Regardless of their chosen fields or places of employment, all health care professionals (HCPs) need to be competent in the care of people with diabetes. There is no question that there is a worldwide diabetes pandemic.1 We rely on diabetes educators within all of the professions (nurses, dietitians,pharmacists, nurse practitioners, physician's assistants, and behaviorists) as well as endocrinologists and other physicians who specialize in diabetes to lead the charge against this menace. But in reality, it is not only such diabetes specialists, but also HCPs of all sorts who will come into contact with patients with diabetes or be in a position to affect the incidence of diabetes by encouraging lifestyle changes to reduce the risk of developing diabetes.
Evidence-based standards for diabetes care and its associated risk factors have been establish and disseminated, yet limited progress has been made in reducing the risk factors associated with the complications of diabetes.2 Diabetes is a complex disease, and there are multiple reasons why the established patient targets for blood pressure, lipid, and glucose levels have not been met. These include but are not limited to medication costs, the burden of living with a chronic disease, systems issues related to the delivery of care,lack of patient education, limited provider time, and failure of providers to maximize medication adjustments.3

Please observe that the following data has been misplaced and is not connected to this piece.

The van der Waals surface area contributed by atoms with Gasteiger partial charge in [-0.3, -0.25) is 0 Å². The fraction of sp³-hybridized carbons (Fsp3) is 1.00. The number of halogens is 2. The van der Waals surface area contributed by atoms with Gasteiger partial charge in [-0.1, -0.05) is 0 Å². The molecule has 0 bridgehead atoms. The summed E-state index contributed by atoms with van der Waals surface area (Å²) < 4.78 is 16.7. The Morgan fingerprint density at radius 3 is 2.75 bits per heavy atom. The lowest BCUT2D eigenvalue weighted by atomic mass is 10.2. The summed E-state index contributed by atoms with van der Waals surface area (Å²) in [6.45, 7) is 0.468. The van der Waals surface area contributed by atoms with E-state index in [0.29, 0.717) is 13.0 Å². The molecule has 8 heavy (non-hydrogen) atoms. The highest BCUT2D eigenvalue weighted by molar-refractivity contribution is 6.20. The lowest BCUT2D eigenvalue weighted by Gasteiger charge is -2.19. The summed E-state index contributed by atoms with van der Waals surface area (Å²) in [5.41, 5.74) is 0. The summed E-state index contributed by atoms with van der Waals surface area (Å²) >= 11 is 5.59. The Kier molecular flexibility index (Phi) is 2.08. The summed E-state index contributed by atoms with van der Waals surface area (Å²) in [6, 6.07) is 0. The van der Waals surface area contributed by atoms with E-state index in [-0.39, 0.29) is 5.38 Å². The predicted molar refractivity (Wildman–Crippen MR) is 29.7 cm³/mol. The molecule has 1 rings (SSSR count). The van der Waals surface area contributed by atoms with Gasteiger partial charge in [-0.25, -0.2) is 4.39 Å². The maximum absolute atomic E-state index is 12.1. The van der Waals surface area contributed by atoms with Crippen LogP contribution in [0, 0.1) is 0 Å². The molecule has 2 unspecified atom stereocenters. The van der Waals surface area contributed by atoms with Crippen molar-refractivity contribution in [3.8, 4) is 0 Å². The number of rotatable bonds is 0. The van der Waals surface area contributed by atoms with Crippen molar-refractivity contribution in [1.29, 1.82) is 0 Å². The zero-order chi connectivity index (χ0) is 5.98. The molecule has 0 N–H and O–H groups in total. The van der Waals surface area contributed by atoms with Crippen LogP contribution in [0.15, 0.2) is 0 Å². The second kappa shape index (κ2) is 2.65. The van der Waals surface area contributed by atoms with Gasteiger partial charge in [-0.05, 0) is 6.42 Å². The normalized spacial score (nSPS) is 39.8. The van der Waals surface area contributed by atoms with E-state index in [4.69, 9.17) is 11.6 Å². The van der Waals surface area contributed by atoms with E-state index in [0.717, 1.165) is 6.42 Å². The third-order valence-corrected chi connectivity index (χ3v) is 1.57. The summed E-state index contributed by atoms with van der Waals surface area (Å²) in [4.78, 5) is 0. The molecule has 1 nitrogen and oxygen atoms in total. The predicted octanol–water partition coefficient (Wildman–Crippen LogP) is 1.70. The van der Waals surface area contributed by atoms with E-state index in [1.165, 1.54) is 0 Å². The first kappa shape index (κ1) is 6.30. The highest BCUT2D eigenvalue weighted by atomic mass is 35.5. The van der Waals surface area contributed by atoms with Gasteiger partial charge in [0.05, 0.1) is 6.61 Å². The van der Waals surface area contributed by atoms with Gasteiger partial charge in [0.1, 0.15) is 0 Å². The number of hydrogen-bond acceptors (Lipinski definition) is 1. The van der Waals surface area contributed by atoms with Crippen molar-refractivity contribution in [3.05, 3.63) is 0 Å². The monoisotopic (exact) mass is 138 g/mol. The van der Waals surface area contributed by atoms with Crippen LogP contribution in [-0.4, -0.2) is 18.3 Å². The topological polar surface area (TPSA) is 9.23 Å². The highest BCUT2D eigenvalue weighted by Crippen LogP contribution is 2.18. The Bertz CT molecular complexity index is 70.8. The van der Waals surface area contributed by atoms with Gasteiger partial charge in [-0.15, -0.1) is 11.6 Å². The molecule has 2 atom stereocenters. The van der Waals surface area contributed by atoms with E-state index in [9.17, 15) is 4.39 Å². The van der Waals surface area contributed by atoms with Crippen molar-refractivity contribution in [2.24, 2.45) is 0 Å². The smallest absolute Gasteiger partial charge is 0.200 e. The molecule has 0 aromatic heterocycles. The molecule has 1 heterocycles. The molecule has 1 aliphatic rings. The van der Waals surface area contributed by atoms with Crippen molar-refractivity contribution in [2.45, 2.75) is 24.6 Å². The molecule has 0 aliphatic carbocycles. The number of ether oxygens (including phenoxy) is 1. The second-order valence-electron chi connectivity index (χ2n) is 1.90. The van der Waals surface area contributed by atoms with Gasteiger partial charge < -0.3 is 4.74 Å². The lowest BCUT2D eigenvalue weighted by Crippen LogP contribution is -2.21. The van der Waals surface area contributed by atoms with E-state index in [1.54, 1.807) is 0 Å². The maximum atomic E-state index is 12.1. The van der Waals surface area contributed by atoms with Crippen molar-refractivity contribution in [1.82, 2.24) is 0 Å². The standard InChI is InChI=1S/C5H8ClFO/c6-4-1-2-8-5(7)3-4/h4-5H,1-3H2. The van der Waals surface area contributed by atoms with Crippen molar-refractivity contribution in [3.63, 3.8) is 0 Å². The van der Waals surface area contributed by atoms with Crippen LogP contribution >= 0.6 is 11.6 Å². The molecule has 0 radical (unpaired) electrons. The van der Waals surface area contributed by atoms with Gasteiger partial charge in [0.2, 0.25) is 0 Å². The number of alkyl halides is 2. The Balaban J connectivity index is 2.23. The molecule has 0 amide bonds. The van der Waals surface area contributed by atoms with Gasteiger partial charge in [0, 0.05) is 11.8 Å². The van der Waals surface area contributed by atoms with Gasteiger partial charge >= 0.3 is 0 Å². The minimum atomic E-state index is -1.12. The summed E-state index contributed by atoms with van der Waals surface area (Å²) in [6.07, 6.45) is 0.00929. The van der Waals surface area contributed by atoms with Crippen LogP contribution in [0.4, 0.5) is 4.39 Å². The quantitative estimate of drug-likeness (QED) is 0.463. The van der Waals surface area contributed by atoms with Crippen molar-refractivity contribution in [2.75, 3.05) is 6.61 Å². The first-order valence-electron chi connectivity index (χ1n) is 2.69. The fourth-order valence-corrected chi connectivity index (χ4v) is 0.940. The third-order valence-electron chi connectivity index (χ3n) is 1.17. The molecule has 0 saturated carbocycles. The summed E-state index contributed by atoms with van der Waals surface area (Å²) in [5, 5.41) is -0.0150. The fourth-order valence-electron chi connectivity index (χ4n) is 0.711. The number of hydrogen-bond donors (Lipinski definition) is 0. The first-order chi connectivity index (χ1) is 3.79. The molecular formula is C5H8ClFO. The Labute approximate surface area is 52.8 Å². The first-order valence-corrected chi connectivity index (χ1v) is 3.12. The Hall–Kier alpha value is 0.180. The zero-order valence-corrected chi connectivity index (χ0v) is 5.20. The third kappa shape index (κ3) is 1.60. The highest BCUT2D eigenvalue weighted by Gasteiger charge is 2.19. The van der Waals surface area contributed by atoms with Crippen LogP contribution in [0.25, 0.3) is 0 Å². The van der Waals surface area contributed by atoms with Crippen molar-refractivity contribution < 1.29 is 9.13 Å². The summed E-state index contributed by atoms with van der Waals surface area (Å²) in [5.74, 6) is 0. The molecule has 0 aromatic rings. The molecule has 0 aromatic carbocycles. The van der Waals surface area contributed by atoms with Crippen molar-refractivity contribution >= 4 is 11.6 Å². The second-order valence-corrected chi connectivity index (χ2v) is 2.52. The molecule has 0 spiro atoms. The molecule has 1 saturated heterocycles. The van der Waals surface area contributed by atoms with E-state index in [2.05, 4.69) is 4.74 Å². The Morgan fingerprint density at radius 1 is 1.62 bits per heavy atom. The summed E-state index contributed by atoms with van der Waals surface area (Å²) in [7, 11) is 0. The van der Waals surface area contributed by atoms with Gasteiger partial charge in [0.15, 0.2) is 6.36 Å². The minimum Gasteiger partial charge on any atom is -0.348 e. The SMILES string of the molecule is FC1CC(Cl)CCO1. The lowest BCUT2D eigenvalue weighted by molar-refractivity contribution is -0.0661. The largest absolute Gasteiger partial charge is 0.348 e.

Another factor is the question of whether HCPs have adequate knowledge,skills, attitudes, and value training to provide optimal diabetes care. Are today's graduates from our HCP schools adequately prepared to provide patient-centered, culturally appropriate, evidence-based diabetes care? Do these students recognize the importance of the interdisciplinary team necessary to provide the long-term support needed by individuals with diabetes and their families? Are they prepared to help patients adopt lifestyle changes that will result in the prevention of many of our most common diseases including diabetes? Are students learning in an environment that emphasizes an acute-care or a chronic-care model? Where do residents and nurses spend the majority of their training time, in hospitals or clinics? Are the students who are graduating from our HCP training programs competent in diabetes prevention and care?
The American College of Medical Schools published a report in July 2004 that outlines a “vision for medical education in the United States.”4 The report called for fundamental changes in medical education for doctors and other HCPs and recommended that HCPs must be educated “to deliver patient-centered care as members of an interdisciplinary team, emphasizing evidence-based practice, quality improvement approaches, and informatics.”4 This report further addressed the problem of residency training programs that are not adequately training physicians for their future responsibilities. It suggested that our residents are spending too much time in hospital settings. The same criticism could be made of our nurse and dietitian training programs.
Does the American Diabetes Association (ADA) have a role to play in changing the way HCP students are trained? ADA cannot be all things to all people. It is a vast organization with an audacious mission: to prevent and cure diabetes and improve the lives of all people affected by diabetes. But I believe it is time for ADA to rejoin the ongoing debate regarding how and what our HCP students are learning. Ideally, HCPs across the nation would achieve a set of core competencies related to diabetes prevention and care before graduation from their training programs.